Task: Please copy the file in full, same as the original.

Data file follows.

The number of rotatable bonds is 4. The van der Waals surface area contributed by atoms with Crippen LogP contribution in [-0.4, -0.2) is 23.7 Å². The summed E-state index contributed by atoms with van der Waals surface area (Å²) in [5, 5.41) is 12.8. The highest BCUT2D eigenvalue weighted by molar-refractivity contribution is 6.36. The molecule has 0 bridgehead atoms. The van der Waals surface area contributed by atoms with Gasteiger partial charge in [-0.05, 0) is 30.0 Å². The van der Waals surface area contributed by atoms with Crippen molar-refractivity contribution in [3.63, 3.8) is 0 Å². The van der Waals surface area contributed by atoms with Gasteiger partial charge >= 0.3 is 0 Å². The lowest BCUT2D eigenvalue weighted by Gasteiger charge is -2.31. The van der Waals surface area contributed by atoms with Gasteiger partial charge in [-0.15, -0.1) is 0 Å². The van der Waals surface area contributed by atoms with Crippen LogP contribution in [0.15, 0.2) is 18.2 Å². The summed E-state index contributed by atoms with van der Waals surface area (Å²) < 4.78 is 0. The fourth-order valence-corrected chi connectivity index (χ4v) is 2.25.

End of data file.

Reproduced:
The number of rotatable bonds is 4. The van der Waals surface area contributed by atoms with Crippen LogP contribution in [-0.4, -0.2) is 23.7 Å². The summed E-state index contributed by atoms with van der Waals surface area (Å²) in [5, 5.41) is 12.8. The highest BCUT2D eigenvalue weighted by molar-refractivity contribution is 6.36. The molecule has 0 bridgehead atoms. The van der Waals surface area contributed by atoms with Gasteiger partial charge in [-0.05, 0) is 30.0 Å². The van der Waals surface area contributed by atoms with Crippen molar-refractivity contribution in [3.63, 3.8) is 0 Å². The van der Waals surface area contributed by atoms with Gasteiger partial charge >= 0.3 is 0 Å². The lowest BCUT2D eigenvalue weighted by Gasteiger charge is -2.31. The van der Waals surface area contributed by atoms with Gasteiger partial charge in [-0.15, -0.1) is 0 Å². The van der Waals surface area contributed by atoms with Crippen LogP contribution in [0.15, 0.2) is 18.2 Å². The summed E-state index contributed by atoms with van der Waals surface area (Å²) < 4.78 is 0. The fourth-order valence-corrected chi connectivity index (χ4v) is 2.25.